St. Vincent de Paul


Holy priests don’t always start out holy. Take the case of St. Vincent de Paul. His beginning was rough, but in time, Vincent became an exemplar of priestly virtue and holiness.

Being from a poor family, his father had to sell the family’s oxen to send him to college when he was 15. His initial reason for becoming a priest was to obtain an office with an income which would allow him to provide for his family.

This worldly ambition, made worse by the rough atmosphere of the college, even caused him to reject his father who had traveled a long way to see him. Because of his father’s poor and shabby appearance, he refused to look deeper than the external appearance and see the man, his own Father who had sacrificed so much for him, beneath. He was embarrassed to be seen with such a poor man by his companions, and in his arrogance he turned his father away.

Later, St. Vincent wrote of himself that he was “of a bilious temperament and very subject to anger… in temper hard and repellent, rough and crabbed.” Without the aid of divine grace, he would have continued to be a worldly and vicious man, even though a priest!

All this would change, though, through Divine intervention. During a sea voyage, Fr. Vincent’s ship was attacked by Barbary pirates and he was taken as a slave by Muslims. For two years, he was a slave, transferred between several owners, until at last he was able to escape and return to France. This experience jarred him, and he began a conversion which would change the course of his life.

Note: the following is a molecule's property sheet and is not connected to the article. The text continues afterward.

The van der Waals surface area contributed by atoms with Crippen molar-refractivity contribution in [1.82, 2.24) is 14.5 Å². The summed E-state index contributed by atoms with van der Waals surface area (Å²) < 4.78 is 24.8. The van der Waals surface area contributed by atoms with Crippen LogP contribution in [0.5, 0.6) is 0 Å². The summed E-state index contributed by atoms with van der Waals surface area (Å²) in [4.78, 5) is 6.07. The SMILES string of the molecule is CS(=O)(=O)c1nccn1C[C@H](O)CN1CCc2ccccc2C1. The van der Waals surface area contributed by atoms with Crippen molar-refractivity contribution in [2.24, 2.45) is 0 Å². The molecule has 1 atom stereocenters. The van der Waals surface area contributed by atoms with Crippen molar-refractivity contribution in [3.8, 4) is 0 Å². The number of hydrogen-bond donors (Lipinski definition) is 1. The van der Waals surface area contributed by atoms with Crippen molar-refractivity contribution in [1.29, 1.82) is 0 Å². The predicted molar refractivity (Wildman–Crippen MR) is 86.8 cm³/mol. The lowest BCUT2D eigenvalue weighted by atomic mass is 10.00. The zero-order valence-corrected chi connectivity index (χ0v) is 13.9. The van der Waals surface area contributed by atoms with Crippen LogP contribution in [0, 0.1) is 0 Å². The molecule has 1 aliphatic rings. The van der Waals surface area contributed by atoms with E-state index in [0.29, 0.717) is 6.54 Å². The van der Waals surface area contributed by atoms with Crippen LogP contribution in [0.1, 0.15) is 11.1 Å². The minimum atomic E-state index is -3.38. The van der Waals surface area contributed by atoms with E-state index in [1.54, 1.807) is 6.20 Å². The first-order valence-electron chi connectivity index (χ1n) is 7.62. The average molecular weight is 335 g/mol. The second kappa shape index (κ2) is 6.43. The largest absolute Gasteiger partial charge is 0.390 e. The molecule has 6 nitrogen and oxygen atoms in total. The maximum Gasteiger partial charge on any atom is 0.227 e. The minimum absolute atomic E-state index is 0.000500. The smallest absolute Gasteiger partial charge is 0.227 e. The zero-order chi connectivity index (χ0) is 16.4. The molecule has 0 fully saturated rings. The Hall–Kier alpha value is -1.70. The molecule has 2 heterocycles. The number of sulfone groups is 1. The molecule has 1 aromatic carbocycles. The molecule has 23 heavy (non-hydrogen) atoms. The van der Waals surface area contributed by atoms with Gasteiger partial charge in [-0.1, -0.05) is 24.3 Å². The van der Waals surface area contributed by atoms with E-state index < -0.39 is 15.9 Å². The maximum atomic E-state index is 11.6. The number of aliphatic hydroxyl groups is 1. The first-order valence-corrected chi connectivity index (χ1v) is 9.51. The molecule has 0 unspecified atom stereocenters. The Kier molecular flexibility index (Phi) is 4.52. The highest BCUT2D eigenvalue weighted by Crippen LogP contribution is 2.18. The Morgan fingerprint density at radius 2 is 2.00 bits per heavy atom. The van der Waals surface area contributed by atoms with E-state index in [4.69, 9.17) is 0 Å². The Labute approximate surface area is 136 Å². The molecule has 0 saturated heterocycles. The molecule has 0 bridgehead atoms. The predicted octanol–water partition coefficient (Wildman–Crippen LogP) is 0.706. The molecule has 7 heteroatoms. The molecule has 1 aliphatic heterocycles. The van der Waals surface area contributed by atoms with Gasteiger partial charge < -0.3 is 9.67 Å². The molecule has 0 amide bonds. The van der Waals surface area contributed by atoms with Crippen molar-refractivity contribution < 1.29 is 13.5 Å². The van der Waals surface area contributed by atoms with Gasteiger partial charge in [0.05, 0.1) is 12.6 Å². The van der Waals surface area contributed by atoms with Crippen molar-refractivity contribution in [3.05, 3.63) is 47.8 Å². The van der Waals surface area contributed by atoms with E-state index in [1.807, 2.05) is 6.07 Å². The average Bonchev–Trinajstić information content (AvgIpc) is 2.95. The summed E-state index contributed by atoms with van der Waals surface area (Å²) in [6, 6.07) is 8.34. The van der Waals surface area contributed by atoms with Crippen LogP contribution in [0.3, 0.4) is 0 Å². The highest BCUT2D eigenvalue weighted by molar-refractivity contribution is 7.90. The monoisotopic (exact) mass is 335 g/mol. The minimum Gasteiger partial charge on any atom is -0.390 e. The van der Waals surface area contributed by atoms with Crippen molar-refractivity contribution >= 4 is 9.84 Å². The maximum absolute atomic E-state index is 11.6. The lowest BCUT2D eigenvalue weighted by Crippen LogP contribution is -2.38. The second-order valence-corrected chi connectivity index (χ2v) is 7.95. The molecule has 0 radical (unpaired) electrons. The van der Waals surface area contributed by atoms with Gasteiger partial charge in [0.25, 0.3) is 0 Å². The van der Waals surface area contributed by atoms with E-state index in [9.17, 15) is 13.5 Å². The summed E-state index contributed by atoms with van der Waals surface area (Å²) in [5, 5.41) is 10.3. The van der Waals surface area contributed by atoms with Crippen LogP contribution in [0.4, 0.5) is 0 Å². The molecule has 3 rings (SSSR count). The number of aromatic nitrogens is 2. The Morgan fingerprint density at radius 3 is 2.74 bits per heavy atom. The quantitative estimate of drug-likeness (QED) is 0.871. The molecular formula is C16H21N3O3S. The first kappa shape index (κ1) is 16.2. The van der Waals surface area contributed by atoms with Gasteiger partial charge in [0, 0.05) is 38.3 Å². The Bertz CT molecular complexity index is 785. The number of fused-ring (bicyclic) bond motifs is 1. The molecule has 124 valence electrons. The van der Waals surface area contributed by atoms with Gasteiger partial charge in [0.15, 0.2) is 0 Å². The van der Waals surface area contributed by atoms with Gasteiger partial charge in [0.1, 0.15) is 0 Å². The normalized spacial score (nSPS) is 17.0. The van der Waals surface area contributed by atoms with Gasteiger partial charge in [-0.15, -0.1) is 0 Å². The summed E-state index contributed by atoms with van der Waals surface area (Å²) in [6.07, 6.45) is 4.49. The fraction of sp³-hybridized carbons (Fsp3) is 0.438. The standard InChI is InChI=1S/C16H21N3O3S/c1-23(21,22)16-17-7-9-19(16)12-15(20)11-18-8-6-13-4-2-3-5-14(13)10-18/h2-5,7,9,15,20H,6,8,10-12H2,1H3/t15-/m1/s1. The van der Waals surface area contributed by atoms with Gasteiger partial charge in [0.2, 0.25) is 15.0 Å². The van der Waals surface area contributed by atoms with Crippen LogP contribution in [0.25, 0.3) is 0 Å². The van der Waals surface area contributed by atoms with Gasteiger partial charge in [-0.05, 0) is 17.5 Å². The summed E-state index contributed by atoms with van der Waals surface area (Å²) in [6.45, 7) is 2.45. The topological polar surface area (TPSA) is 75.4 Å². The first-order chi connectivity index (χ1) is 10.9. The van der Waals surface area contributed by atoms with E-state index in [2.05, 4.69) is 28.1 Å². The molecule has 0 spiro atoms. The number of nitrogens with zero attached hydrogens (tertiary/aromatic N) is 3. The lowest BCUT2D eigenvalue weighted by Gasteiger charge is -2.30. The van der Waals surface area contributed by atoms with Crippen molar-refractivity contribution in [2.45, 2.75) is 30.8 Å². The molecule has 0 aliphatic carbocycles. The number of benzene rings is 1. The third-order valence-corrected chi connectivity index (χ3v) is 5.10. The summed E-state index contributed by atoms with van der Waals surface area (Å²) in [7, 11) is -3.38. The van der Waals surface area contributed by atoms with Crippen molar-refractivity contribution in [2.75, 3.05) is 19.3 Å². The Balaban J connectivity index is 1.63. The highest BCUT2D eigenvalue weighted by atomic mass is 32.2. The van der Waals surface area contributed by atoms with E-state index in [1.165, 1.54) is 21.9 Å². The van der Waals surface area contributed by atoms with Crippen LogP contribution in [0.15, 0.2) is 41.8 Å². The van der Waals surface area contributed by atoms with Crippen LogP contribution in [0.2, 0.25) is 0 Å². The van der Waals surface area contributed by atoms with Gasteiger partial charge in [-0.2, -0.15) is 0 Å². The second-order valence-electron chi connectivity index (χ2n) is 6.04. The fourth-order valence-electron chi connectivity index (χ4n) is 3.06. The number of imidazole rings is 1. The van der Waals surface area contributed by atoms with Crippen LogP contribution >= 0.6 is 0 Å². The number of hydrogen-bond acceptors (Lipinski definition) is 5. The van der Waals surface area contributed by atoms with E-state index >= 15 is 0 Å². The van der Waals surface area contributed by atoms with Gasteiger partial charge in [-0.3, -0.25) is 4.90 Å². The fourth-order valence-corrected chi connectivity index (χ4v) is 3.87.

Back in France, through a series of appointments and events, Fr. Vincent became acquainted with both the upper classes and the plight of the poor; he was even assigned chaplain of the galley prisoners, whose living conditions were abominable. Because of these associations, he was able to begin establishing charitable societies of lay women and, eventually, religious sisters and priests who could address the corporal and spiritual needs of the poor and distressed with the generous support of wealthy benefactors.

From a poor and ambitious young priest, Fr. Vincent became a humble, yet powerful, instrument of God for excellent work in the Church. Not only did he aid many thousands of poor through his efforts, he also promoted excellent seminary formation, continued formation of the clergy (who were often ignorant, lazy, or abused their power), and worked to reconcile those who were separated from the Church through the Jansenist and protestant movements.

St. Vincent de Paul is world-renowned for his good works and humility. He is proof that God can use any one of us as His instrument for doing good in the world!